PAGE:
Sorry for not writing more. The experiences are just too numerous and I’m so busy having them!
Here is my hand written diary entry from last night, while camped out in a tent by the “kraal”, corral, with the herd, on the field, under the full moon.
My last night here. Full moon. Camping with the herders.
Two nights in a row now. Final two. Discovering myself.
Military style tent. Dry season. Completely open. No bugs. No mosquitoes. Just the dirt.
The three little dogs bark at anything that gets their attention. They’re the best night watchmen. Growling now at who knows what, a jackal, kudu, warthog.
There are lions about. The night watchman asked me if I herd it. No, I said. Where you sound asleep? Probably, I said. What time, I asked. 4:00 AM, he says. No, I was asleep, I say. Although I went out at 4:30 AM to relieve myself. (The stupid roosters had already started). It was still dark with the full moon casting its ghostly essence over the dry bush. I didn’t need my torch (flashlight). In fact, that only makes seeing worse.
We walked out here from the main campus without once turning it on.
I never felt more alive. Walking under the full moon, in the savanna, in the dry season, the warm African breeze dissolving time.
There is no time here. Time is a human construction, an arbitrary dissection of the continuum.
There is only sun and moon, and heat and dirt and animals, and dung and urine, and grass, and trees, and crickets, and ants and spiders, and people in dusty cloths with big smiles, and women with babies wrapped on their backs, and buckets of water, and jeeps with radios, and the occasional herd of something, and stories of great game, and hunters from overseas, and adventures and tragedies, and a world, like Narnia, that used to exist, but now only echos through relics.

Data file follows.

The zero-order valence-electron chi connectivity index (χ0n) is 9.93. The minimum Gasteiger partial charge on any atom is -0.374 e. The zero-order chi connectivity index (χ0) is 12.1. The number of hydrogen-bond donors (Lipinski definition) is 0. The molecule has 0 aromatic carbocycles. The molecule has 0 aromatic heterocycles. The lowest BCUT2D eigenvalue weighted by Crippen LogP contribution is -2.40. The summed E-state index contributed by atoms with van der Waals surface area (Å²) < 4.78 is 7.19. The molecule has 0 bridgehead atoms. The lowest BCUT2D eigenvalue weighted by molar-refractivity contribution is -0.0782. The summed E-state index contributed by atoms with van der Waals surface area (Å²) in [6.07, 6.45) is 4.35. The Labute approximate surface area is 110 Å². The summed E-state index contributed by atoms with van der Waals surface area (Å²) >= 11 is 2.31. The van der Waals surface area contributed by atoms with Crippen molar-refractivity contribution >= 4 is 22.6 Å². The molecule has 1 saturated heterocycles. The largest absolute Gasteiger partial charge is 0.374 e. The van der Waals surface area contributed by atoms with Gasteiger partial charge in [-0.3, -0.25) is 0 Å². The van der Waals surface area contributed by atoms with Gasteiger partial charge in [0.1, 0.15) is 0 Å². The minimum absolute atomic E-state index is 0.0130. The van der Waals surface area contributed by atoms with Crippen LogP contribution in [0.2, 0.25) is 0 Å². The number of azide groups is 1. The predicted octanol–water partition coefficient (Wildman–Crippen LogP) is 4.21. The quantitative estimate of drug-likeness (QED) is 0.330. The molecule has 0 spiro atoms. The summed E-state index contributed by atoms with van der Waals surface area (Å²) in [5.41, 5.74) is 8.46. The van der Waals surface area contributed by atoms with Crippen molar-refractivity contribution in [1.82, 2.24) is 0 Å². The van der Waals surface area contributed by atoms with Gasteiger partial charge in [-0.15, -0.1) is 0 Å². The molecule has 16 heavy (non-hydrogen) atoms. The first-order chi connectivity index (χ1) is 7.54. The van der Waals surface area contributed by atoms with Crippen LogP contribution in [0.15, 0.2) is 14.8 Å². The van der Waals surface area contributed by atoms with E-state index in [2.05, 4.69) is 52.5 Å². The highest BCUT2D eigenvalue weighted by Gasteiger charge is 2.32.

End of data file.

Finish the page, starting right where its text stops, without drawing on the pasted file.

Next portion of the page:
My last night here. I should have stayed in the bungalow and did a million things in preparation for tomorrow – copy over computer files, notify my credit card company, and, oh yeah, pack!
But no. I had to have one more night in the savanna, under the moon, in the vented canvas tent, feeling the night breeze roll through while being serenaded by 500 ruminants just meters away, making soil, reversing desertification, and countering climate change.
I came seeking a hut with a view of the future, but I’ve found that from this burlap enclosure, I can feel it.
Is there a price to pay to step out of your tent and be under the full moon and stars of an African sky, and not be on a tour with a guide, but among local herders?
What would we pay?
What is the cost of salvation?
I left a gift and note for one of the young herders who befriended me – setting them outside his tent, under a rock. He is 19 and has been a herder for three years. His name is Knowledge.
The tree watch dogs greeted me, but did not bark, as that would have woken everyone, and now they knew better.
It’s 5:30 AM. The moon is still out, but it’s getting light. I’m walking home.